using green energy and harder-to-verify activities in forestry conservation. A carbon removal credit that is put
on chain and made into an NFT can be priced to reflect the underlying quality of the sequestration. Matching
price and quality can unleash the necessary market forces to incentivize the generation of high-quality credits.
Over time, the market can demand different quality minimums.

1.  NFTS ADDRESS QUALITY VARIANCE:

When a company buys a carbon credit today it has to trust that the ton
sequestered was sold only once and not counted twice. In certain cases, there also has to be trust that the
company that purchased the offset will retire the credit and not resell it. Since NFTs are programmable, they
can be coded to be retired, or “burn,” after consumption. This verifies sole sale. This burning allows purchasers
of offsets to see the amount of carbon credits consumed, allowing them to compare prices and compete
effectively. This also allows market participants to speculate more easily on the pricing of varying quality. For
example, they can lock in current pricing by forward buying credits and not burning them.

2.  NFTS ADDRESS TRACEABILITY:

DAOs
create an incentive for community participation and ownership. DAOs can issue tokens that they can sell to
participants on the supply and demand side. Marketplaces that scale successfully follow common patterns.
Liquidity attracts incremental liquidity, which can create positive feedback that could result in a leader takingmost market. DAOs have an advantage over traditional marketplaces owned by centralized organizations
because they can enable participation, hence driving incremental demand and supply.

3.  DAOS CAN HELP FACILITATE A GLOBAL MARKETPLACE TO BRING TOGETHER SUPPLY AND DEMAND:

One of the primary constraints on the offset
economy is the upfront cost to start sequestration projects and the ongoing costs to verify carbon credits. For
instance, regenerative farmers already sequester carbon but generally are not compensated for it because the
cost of verification is too high. DAOs can use funds from treasury to pay for farmers to adopt regenerative
agriculture practices and the on-going verification costs. The credits created through that project can then be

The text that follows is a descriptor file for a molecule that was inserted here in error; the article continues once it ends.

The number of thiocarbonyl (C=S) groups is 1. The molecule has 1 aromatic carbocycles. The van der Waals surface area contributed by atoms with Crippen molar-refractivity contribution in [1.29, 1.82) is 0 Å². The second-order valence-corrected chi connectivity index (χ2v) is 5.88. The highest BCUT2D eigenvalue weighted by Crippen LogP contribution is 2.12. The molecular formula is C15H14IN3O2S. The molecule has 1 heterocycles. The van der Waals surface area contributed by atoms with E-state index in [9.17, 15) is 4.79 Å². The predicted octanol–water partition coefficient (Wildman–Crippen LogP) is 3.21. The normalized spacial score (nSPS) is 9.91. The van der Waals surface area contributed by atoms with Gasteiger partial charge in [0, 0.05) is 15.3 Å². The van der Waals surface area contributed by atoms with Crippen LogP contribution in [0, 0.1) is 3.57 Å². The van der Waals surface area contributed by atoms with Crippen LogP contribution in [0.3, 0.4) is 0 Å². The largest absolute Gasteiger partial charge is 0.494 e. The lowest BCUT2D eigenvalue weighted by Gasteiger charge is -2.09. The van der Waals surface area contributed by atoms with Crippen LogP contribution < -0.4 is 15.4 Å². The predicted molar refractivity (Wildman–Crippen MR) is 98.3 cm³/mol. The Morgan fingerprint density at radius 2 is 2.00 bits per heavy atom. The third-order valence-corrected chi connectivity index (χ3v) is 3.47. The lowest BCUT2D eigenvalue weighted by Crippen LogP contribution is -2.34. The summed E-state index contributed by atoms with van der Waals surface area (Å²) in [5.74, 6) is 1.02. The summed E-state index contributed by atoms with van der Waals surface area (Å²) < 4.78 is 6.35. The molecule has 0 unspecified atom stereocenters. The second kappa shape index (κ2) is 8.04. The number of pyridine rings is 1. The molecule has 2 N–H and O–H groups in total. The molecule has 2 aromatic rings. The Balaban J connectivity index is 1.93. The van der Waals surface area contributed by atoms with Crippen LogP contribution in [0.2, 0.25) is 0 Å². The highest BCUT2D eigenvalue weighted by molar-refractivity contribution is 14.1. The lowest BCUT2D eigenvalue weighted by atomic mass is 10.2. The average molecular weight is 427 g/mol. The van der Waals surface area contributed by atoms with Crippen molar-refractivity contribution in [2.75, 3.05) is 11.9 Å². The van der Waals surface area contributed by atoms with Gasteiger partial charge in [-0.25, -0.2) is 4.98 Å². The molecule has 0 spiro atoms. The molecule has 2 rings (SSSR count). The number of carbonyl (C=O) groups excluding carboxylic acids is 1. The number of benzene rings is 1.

sold on the owned exchange by mandate, allowing for the initial upfront investment to be recovered. This new
source of revenue for regenerative farmers would attract the incremental farmer to adopt regenerative practices.

4.  DAOS CAN HELP ADDRESS THE PROBLEM OF FUNDING OFFSETS:

5.  DAOS AND NFTS CAN HELP PROVIDE PROGRAMMATIC LIABILITY MANAGEMENT: Offset

sellers can receive
payment over time utilizing verification vesting coded into the NFT, incentivizing continued land maintenance,
for instance. The DAOs that issue the NFTs can serve as the liable entity should an offset seller change their
practices or if the sequestration is proven impermanent. The DAO can hold a reserve of NFTs or US Dollarlinked coins in treasury as insurance to compensate buyers should the initial sale prove impermanent. Having the
liability transferred to a DAO lowers the risk of corporate buyers who fear reputational harm from mistakenly
buying low-quality credits.

6.  CRYPTOCURRENCY ALLOWS PARTICIPANTS TO CASH IN AND CASH OUT: The

global cryptocurrency
infrastructure and service providers enable buyers to put cash into the system to acquire carbon offset NFTs
while carbon sequesters can take cash out of the ecosystem after linking their verified carbon offsets to NFTs.

The Impact
The average price of a carbon offset in the voluntary market was estimated to be $3.37 per ton in 2021, up from
$2.50 in 2020, this low price reflects the perceived quality and disaggregated demand pools.10 The academic
consensus is that the price per ton needs to be $100 or greater to sizably incentivize the scalable decarbonization
projects to transform the global economy to net-zero emissions. We believe the creation of a global interoperable
marketplace with price discovery and variance to reflect quality is a systemic way to use market forces to
incentivize decarbonization on a mass scale.

10

Source: Ecosystem Marketplace, Global Carbon Markets Data Intelligence and Analytics Dashboard.

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CRYPTO AND CARBON: GLOBAL INTEROPERABLE VOLUNTARY OFFSET MARKETPLACE ON CHAIN

Display 3: How DAOs can help facilitate the scaling of on-chain carbon offset marketplaces
DAO:
Can earn fees, fund supply, incentivize community
participation with ownership and manage the liability